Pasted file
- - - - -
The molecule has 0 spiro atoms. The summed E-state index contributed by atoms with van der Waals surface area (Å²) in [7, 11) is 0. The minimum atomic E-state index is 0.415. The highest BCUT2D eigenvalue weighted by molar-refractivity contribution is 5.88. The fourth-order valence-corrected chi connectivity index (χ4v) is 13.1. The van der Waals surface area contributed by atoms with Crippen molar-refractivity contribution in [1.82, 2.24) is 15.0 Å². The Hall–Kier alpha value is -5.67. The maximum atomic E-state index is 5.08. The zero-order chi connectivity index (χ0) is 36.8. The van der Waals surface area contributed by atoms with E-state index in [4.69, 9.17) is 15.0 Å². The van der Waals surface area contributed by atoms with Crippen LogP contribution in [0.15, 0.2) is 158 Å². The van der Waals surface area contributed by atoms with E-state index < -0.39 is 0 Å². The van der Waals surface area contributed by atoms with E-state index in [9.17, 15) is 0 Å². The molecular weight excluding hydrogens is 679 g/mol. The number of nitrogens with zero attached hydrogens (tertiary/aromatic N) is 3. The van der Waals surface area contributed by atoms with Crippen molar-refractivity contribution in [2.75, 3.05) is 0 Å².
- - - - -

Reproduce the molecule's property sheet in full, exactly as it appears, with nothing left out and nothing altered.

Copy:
The molecule has 0 spiro atoms. The summed E-state index contributed by atoms with van der Waals surface area (Å²) in [7, 11) is 0. The minimum atomic E-state index is 0.415. The highest BCUT2D eigenvalue weighted by molar-refractivity contribution is 5.88. The fourth-order valence-corrected chi connectivity index (χ4v) is 13.1. The van der Waals surface area contributed by atoms with Crippen molar-refractivity contribution in [1.82, 2.24) is 15.0 Å². The Hall–Kier alpha value is -5.67. The maximum atomic E-state index is 5.08. The zero-order chi connectivity index (χ0) is 36.8. The van der Waals surface area contributed by atoms with E-state index in [4.69, 9.17) is 15.0 Å². The van der Waals surface area contributed by atoms with Crippen LogP contribution in [0.15, 0.2) is 158 Å². The van der Waals surface area contributed by atoms with E-state index < -0.39 is 0 Å². The van der Waals surface area contributed by atoms with E-state index in [9.17, 15) is 0 Å². The molecular weight excluding hydrogens is 679 g/mol. The number of nitrogens with zero attached hydrogens (tertiary/aromatic N) is 3. The van der Waals surface area contributed by atoms with Crippen molar-refractivity contribution in [2.75, 3.05) is 0 Å².